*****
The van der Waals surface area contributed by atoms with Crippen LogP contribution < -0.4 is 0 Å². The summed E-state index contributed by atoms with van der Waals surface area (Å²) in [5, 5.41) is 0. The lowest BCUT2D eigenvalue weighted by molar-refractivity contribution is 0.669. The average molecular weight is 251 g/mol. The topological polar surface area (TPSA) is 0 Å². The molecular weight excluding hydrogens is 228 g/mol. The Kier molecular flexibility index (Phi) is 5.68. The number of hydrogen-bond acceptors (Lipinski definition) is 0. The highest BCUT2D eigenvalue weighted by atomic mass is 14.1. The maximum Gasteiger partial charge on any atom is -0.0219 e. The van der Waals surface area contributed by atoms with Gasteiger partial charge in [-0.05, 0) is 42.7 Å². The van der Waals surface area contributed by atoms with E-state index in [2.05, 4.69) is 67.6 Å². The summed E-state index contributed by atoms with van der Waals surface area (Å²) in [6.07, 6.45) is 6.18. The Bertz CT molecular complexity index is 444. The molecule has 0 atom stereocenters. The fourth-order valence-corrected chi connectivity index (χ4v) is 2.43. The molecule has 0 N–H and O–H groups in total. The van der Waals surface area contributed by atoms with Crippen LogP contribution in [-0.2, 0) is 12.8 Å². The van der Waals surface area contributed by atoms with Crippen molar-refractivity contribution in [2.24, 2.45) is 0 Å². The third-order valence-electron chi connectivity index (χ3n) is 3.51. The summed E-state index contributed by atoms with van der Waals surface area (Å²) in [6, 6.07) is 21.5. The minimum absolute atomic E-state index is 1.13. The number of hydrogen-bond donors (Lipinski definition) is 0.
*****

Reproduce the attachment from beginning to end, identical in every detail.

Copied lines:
The van der Waals surface area contributed by atoms with Crippen LogP contribution < -0.4 is 0 Å². The summed E-state index contributed by atoms with van der Waals surface area (Å²) in [5, 5.41) is 0. The lowest BCUT2D eigenvalue weighted by molar-refractivity contribution is 0.669. The average molecular weight is 251 g/mol. The topological polar surface area (TPSA) is 0 Å². The molecular weight excluding hydrogens is 228 g/mol. The Kier molecular flexibility index (Phi) is 5.68. The number of hydrogen-bond acceptors (Lipinski definition) is 0. The highest BCUT2D eigenvalue weighted by atomic mass is 14.1. The maximum Gasteiger partial charge on any atom is -0.0219 e. The van der Waals surface area contributed by atoms with Gasteiger partial charge in [-0.05, 0) is 42.7 Å². The van der Waals surface area contributed by atoms with E-state index in [2.05, 4.69) is 67.6 Å². The summed E-state index contributed by atoms with van der Waals surface area (Å²) in [6.07, 6.45) is 6.18. The Bertz CT molecular complexity index is 444. The molecule has 0 atom stereocenters. The fourth-order valence-corrected chi connectivity index (χ4v) is 2.43. The molecule has 0 N–H and O–H groups in total. The van der Waals surface area contributed by atoms with Crippen LogP contribution in [-0.2, 0) is 12.8 Å². The van der Waals surface area contributed by atoms with Crippen molar-refractivity contribution in [2.24, 2.45) is 0 Å². The third-order valence-electron chi connectivity index (χ3n) is 3.51. The summed E-state index contributed by atoms with van der Waals surface area (Å²) in [6, 6.07) is 21.5. The minimum absolute atomic E-state index is 1.13. The number of hydrogen-bond donors (Lipinski definition) is 0.